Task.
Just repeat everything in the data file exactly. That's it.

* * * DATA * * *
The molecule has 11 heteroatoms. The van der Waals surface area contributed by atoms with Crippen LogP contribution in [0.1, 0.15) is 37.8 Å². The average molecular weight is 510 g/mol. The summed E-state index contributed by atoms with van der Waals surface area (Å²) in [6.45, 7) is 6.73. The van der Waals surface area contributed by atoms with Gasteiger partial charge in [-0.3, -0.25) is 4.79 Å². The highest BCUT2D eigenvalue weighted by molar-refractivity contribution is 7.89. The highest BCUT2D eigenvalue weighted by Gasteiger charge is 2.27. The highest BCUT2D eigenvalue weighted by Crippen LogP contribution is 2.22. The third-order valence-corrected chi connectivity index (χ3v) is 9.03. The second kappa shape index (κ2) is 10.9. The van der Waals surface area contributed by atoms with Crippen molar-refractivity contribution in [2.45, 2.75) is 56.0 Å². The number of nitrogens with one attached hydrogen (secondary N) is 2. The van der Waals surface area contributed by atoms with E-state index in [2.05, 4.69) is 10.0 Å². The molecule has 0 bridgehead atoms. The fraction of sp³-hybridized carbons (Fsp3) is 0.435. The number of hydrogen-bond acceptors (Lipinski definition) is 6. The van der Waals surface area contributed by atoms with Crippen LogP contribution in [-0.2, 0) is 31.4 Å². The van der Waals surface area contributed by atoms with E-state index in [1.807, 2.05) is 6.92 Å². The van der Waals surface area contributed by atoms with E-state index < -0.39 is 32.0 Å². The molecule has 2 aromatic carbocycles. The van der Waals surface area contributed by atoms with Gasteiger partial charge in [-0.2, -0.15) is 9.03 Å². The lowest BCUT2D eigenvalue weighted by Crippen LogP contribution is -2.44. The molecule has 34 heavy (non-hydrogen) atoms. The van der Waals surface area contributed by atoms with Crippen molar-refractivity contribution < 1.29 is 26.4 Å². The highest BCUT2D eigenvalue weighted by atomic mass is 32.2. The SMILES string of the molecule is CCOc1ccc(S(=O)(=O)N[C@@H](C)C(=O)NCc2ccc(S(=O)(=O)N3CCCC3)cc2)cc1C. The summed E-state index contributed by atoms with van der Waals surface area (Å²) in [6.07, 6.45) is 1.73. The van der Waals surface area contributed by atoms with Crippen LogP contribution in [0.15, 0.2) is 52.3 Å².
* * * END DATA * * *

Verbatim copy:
The molecule has 11 heteroatoms. The van der Waals surface area contributed by atoms with Crippen LogP contribution in [0.1, 0.15) is 37.8 Å². The average molecular weight is 510 g/mol. The summed E-state index contributed by atoms with van der Waals surface area (Å²) in [6.45, 7) is 6.73. The van der Waals surface area contributed by atoms with Gasteiger partial charge in [-0.3, -0.25) is 4.79 Å². The highest BCUT2D eigenvalue weighted by molar-refractivity contribution is 7.89. The highest BCUT2D eigenvalue weighted by Gasteiger charge is 2.27. The highest BCUT2D eigenvalue weighted by Crippen LogP contribution is 2.22. The third-order valence-corrected chi connectivity index (χ3v) is 9.03. The second kappa shape index (κ2) is 10.9. The van der Waals surface area contributed by atoms with Crippen molar-refractivity contribution in [2.45, 2.75) is 56.0 Å². The number of nitrogens with one attached hydrogen (secondary N) is 2. The van der Waals surface area contributed by atoms with E-state index in [2.05, 4.69) is 10.0 Å². The molecule has 0 bridgehead atoms. The fraction of sp³-hybridized carbons (Fsp3) is 0.435. The number of hydrogen-bond acceptors (Lipinski definition) is 6. The van der Waals surface area contributed by atoms with Crippen LogP contribution in [-0.2, 0) is 31.4 Å². The van der Waals surface area contributed by atoms with E-state index in [1.807, 2.05) is 6.92 Å². The van der Waals surface area contributed by atoms with E-state index < -0.39 is 32.0 Å². The molecule has 2 aromatic carbocycles. The van der Waals surface area contributed by atoms with Gasteiger partial charge in [-0.2, -0.15) is 9.03 Å². The lowest BCUT2D eigenvalue weighted by Crippen LogP contribution is -2.44. The molecule has 34 heavy (non-hydrogen) atoms. The van der Waals surface area contributed by atoms with Crippen molar-refractivity contribution < 1.29 is 26.4 Å². The highest BCUT2D eigenvalue weighted by atomic mass is 32.2. The SMILES string of the molecule is CCOc1ccc(S(=O)(=O)N[C@@H](C)C(=O)NCc2ccc(S(=O)(=O)N3CCCC3)cc2)cc1C. The summed E-state index contributed by atoms with van der Waals surface area (Å²) in [6.07, 6.45) is 1.73. The van der Waals surface area contributed by atoms with Crippen LogP contribution in [0.15, 0.2) is 52.3 Å².